Go to School and Don’t Be Afraid to Call Yourself an Artist

The young art student’s guide to navigating the “good luck getting a job” conversation.

Johanna Stone, Columnist

There comes a point in the life of the studious young artist where it seems like every adult in your life tells you not to go to art school. You hear it from business-oriented, pseudo-savvy relatives who tell you that an arts degree won’t get you a job, or at least not a job that pays you enough money. But you hear it from the other end of the spectrum as well; artistic mentors and creatives will also tell you that you shouldn’t waste your money, that art school is an oxymoronic education in a subject that doesn’t need to be conventionally taught.

Young and confused students don’t know who to listen to. They don’t feel equipped to defend themselves against disapproving remarks from more experienced adults. I have been there myself, before and in the midst of going to college for a degree in the performing arts. I have been on the receiving end of pessimistic remarks sent over family email chains, and I’ve had more than one arts teacher I looked up to tell me that going to college for drama and writing would “mess up” my creative abilities by introducing complicating factors like marketability and employment.

So, here’s where I help prepare my fellow young artists for their next phone call with a doubtful parent or debate with a skeptical peer. As someone who has made the decision to go to art school despite this advice, the education is undoubtedly worth it, as many people who have attended art school in recent years will tell you. Though I am sick of hearing the word “networking” in every art school conversation, the biggest benefit really is exposure to a vast world of collaborators, teachers and peers who have their own artistic lenses and can help you parse out your own. I can testify that receiving an artistic education has made me feel more legitimate in my creative endeavors, and strengthened my ability to take risks in whatever I am creating.

As someone who has yet to graduate from art school, I can’t tell you whether that job that makes any money actually exists, but I can testify that the job prospects can definitely begin cropping up while you’re still in school if you’re working hard and making connections. And here’s some concrete evidence to forward in your family email chain: the Strategic National Arts Alumni Project, a survey which polled over 90,000 arts alumni from various educational institutions in recent years, found 70% of surveyed alumni spent most of their work time in an artistic setting, and only 3% of the former art majors were unemployed. Granted, over 50% of those alumni reported suffering from student debt — this raises a separate but very legitimate concern that art school is increasingly becoming an experience primarily reserved for the uber-privileged elite. But if you can go, the odds of getting a job in the creative field are in your favor.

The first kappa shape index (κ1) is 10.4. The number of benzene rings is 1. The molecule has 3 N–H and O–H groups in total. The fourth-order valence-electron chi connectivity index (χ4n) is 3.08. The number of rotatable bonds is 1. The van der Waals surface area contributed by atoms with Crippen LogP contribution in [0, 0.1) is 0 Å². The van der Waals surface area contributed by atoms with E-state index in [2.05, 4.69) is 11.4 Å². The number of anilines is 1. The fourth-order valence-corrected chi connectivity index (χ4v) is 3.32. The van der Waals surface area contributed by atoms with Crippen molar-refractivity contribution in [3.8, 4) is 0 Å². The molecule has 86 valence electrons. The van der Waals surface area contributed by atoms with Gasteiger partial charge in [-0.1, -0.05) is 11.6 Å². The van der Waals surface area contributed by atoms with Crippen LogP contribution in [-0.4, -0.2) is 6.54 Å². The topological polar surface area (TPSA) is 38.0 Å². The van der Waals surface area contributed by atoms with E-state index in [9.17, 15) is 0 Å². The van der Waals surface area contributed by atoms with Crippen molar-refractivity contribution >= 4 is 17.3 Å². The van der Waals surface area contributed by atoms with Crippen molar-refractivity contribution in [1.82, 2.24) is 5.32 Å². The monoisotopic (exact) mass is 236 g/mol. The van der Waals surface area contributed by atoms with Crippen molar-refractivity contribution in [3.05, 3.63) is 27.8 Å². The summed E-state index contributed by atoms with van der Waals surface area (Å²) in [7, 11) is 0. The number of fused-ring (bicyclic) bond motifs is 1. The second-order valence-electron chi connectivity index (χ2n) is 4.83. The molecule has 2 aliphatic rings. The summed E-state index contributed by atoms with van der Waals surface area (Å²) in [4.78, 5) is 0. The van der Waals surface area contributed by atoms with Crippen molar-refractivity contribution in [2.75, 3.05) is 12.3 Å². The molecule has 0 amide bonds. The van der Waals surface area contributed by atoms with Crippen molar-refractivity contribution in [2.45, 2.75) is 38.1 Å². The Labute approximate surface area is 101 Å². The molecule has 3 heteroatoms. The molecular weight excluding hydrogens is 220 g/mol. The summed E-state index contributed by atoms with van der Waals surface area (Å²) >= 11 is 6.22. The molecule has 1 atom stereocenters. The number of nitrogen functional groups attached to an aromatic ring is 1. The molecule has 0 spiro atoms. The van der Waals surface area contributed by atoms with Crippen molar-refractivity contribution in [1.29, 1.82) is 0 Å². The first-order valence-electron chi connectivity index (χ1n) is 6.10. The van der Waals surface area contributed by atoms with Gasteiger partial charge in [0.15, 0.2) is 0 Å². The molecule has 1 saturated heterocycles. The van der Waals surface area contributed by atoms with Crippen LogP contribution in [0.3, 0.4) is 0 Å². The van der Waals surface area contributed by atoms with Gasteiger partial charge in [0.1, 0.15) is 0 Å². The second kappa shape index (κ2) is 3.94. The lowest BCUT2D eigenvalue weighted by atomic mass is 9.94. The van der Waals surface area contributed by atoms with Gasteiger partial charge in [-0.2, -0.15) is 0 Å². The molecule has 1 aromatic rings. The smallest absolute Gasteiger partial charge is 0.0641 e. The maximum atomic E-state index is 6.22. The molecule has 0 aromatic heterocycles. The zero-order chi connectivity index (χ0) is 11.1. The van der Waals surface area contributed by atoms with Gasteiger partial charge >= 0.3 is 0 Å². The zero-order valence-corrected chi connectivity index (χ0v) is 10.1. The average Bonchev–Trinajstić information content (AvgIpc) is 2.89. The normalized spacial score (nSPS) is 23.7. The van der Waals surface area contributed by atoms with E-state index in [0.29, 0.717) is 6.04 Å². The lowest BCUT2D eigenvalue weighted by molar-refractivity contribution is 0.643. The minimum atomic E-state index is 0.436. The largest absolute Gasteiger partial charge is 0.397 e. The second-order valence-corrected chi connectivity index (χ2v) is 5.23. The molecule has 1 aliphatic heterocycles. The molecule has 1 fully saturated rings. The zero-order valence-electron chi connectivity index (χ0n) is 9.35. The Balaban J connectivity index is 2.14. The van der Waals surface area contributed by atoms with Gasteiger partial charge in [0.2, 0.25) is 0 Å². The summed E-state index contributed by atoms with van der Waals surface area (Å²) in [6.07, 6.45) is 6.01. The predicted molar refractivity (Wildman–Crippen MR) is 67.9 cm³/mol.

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There seems to be some sort of cultural shame surrounding the creative person entering an academic setting. Tales of educational inadequacy are often relayed with heroic sentiment in the artistic world. Perhaps you’ve heard that your favorite writer, musician or painter dropped out of college, or was expelled, or didn’t even make it through high school. Why are these anecdotes so often told with encouraging chagrin in the artistic realm? Even Harvard University professors have perpetuated the myth; in 1998, established art critic and Harvard Professor Peter Schjeldahl published an article entitled “Why Artists Make the Worst Students.” Schjeldahl’s sophisticatedly worded argument doesn’t entirely disavow art education, but it is ultimately a problematic justification for the over-romanticized, isolated and tortured artist narrative that has pervaded U.S. culture for decades.

The sentiment within this statement and many like it is that real artists do not require an education, or that they are somehow too creative to conform to one. I see no reason why a creatively minded person wouldn’t benefit from the abundance of knowledge and creative conversation that comes with higher artistic education. And a study recently published in the American Behavioral Scientist journal utilized SNAAP data to discuss how even creatively-minded people working in occupations traditionally considered non-creative can employ their art school sensibilities outside of jobs in the arts.

The truth is that there’s no such thing as being too creative for any occupation, artistic or not. The idea of artists as a separate cult of people from those who make up the typical population is antithetical to a more overall artistic, creative structure of the world. And whether you call yourself an artist or not, that’s a world we all should want.

“The Art School Report” is a column about the trials and tribulations of art school and the New York City art scene at large. Johanna aims to document the experiences and opinions of Tisch students and the terrifying thought of graduating into the world with an arts degree.

Opinions expressed on the editorial pages are not necessarily those of WSN, and our publication of opinions is not an endorsement of them.

A version of this article appeared in the Monday, April 22, 2019, print edition. Email Johanna Stone at [email protected] 

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